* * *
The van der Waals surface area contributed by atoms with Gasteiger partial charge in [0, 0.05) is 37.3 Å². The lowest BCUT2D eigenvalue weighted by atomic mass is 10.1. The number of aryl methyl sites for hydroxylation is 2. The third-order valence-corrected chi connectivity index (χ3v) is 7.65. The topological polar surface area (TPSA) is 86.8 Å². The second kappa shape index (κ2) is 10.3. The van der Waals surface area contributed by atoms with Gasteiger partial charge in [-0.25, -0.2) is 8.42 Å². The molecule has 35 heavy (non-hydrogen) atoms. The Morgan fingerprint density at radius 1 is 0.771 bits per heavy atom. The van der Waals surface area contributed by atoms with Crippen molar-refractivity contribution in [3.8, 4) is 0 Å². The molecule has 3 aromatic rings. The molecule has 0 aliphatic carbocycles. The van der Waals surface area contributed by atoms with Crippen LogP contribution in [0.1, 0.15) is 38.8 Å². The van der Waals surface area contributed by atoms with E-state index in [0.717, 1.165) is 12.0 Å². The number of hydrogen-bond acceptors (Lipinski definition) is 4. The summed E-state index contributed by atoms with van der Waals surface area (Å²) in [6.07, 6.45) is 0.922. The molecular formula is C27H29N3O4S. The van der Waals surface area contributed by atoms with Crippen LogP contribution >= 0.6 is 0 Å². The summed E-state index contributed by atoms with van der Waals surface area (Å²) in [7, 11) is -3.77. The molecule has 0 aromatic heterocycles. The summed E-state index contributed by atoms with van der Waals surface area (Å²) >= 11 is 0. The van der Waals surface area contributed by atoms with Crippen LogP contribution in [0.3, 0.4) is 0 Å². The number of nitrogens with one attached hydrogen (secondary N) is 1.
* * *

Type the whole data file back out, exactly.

The van der Waals surface area contributed by atoms with Gasteiger partial charge in [0, 0.05) is 37.3 Å². The lowest BCUT2D eigenvalue weighted by atomic mass is 10.1. The number of aryl methyl sites for hydroxylation is 2. The third-order valence-corrected chi connectivity index (χ3v) is 7.65. The topological polar surface area (TPSA) is 86.8 Å². The second kappa shape index (κ2) is 10.3. The van der Waals surface area contributed by atoms with Gasteiger partial charge in [-0.25, -0.2) is 8.42 Å². The molecule has 35 heavy (non-hydrogen) atoms. The Morgan fingerprint density at radius 1 is 0.771 bits per heavy atom. The van der Waals surface area contributed by atoms with Crippen molar-refractivity contribution in [3.8, 4) is 0 Å². The molecule has 3 aromatic rings. The molecule has 0 aliphatic carbocycles. The van der Waals surface area contributed by atoms with Crippen LogP contribution in [0.1, 0.15) is 38.8 Å². The van der Waals surface area contributed by atoms with E-state index in [0.717, 1.165) is 12.0 Å². The number of hydrogen-bond acceptors (Lipinski definition) is 4. The summed E-state index contributed by atoms with van der Waals surface area (Å²) in [6.07, 6.45) is 0.922. The molecular formula is C27H29N3O4S. The van der Waals surface area contributed by atoms with Crippen LogP contribution >= 0.6 is 0 Å². The summed E-state index contributed by atoms with van der Waals surface area (Å²) in [7, 11) is -3.77. The molecule has 0 aromatic heterocycles. The summed E-state index contributed by atoms with van der Waals surface area (Å²) >= 11 is 0. The van der Waals surface area contributed by atoms with Crippen LogP contribution in [0.3, 0.4) is 0 Å². The number of nitrogens with one attached hydrogen (secondary N) is 1.